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Rhode Island Slave History Medallion Installation Ceremony

On Thursday, July 23rd, the unveiling of the first Rhode Island Slave History Medallion(RISHM) in Newport took place on Bowen’s Wharf. The bronze medallion was installed on the old Stevens Ship Chandlery building (now The Sail Loft), which is registered with the Library of Congress’s Historic American Buildings Survey and dates back to 1783. Equipped with QR code technology, the plaque helps inform and educate the wharf’s visitors and guests on the significant role that the Newport waterfront played in this important era of American history. 

The QR code links directly to the organization’s website ( and a summary of the historic research that was done relative to slavery and the wharf. The Board of RISHM has found that without a foundation in history, it is difficult, if not impossible, to grasp the impact the institution of slavery has on our society today.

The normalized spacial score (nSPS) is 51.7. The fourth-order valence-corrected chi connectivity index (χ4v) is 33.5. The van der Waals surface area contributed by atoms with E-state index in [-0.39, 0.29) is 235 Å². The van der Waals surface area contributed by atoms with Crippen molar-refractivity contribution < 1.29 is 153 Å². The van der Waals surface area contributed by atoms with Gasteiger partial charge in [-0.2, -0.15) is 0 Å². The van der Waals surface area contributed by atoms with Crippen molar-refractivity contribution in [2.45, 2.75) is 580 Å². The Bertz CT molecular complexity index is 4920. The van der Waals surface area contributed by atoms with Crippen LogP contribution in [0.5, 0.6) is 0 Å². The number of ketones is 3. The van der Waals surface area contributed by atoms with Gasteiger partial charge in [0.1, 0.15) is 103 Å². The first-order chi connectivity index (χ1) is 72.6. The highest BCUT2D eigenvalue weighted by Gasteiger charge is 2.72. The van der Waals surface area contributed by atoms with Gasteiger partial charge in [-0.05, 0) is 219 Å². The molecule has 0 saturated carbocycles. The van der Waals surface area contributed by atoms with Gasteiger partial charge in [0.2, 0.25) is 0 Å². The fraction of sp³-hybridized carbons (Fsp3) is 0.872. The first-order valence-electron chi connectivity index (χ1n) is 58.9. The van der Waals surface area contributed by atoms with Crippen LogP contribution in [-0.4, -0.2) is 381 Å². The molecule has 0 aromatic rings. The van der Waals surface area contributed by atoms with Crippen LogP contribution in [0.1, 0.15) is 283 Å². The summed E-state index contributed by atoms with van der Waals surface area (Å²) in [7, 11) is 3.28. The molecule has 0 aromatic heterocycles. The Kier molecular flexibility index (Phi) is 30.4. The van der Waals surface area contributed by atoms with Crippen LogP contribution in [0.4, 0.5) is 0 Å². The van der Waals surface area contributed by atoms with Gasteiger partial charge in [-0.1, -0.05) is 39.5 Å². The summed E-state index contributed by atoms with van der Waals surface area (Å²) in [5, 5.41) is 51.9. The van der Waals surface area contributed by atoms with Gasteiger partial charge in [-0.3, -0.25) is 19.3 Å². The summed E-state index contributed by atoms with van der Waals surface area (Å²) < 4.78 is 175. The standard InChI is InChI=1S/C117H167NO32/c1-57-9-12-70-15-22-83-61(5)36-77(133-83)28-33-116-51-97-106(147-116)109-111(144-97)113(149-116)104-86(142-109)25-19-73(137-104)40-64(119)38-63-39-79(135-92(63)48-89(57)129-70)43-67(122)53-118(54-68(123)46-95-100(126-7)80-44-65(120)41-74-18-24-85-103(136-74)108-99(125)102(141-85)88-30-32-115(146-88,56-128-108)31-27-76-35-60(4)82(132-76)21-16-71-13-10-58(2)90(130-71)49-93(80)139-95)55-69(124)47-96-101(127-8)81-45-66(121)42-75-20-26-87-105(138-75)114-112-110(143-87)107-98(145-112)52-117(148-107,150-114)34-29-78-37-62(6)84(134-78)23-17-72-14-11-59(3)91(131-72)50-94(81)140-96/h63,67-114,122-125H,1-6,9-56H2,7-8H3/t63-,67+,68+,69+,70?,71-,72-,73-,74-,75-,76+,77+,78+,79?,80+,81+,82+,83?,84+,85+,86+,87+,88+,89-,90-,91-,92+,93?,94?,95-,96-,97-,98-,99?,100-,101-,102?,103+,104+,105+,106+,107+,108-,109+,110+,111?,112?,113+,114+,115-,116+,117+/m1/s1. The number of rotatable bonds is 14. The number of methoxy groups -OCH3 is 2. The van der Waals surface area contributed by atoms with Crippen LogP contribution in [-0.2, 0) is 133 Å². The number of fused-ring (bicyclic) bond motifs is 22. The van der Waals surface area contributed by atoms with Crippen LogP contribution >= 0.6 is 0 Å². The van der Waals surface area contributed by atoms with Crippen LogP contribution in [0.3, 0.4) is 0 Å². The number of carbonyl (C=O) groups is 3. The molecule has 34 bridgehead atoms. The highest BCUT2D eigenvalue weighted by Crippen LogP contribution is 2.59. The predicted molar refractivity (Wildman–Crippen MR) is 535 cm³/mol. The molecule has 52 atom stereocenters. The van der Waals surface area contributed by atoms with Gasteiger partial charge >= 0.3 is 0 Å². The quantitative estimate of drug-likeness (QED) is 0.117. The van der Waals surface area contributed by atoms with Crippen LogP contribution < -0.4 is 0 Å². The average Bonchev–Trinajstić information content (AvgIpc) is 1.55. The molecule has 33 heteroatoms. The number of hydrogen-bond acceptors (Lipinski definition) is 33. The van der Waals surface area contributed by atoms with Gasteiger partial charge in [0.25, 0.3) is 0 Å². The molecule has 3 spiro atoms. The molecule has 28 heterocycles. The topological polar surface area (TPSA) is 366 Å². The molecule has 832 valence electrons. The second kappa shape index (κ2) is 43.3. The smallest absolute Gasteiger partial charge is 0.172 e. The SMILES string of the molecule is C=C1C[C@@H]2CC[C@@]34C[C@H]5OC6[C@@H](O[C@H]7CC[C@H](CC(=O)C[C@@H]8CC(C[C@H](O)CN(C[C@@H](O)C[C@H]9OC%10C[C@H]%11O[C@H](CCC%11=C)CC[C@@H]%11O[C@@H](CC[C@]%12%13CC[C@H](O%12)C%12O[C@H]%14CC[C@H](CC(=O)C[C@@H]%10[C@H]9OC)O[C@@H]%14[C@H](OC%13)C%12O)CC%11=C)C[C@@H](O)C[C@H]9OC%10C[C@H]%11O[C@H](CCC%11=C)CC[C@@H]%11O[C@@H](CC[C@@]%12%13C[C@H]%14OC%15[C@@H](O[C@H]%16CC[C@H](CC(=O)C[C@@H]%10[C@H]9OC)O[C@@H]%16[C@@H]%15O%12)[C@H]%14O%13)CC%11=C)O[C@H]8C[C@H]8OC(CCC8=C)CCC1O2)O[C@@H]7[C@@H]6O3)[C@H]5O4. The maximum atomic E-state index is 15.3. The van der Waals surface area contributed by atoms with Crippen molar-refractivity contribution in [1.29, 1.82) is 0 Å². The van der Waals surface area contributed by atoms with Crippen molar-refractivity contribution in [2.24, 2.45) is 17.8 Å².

In the 18th century, the city of Newport was a major hub of the North American slave trade, and in the area now known as Bowen’s Wharf, the enslaved labored in the maritime trades and were transported in sailing ships as the basis for importing rum from the West Indies. Newport played an integral part in this “triangle trade”, where Rhode Island-made rum was exchanged for slaves in Africa, who were then sold in the south to work on plantations.

The recognition and support that was provided made this installation ceremony a day truly worth remembering.  Bowen’s Wharf would like to thank Charles Roberts of RISHM  who started the statewide public awareness program committed to marking historic sites connected to the business of slavery in Rhode Island. We appreciate your program and all the contributions you bring to this state. We’d also like to thank all of the speakers at the ceremony, including RI Lieutenant Governor Dan McKee, RI Director of Tourism Mark Brodeur, Discover Newport Executive Director Evan Smith, Bart Dunbar of Bowen’s Wharf Company, RISHM Executive Director Charles Roberts, and local members of the Black Lives Matter movement.

Read more about the presence of slavery and the slave trade on Bowen’s Wharf at

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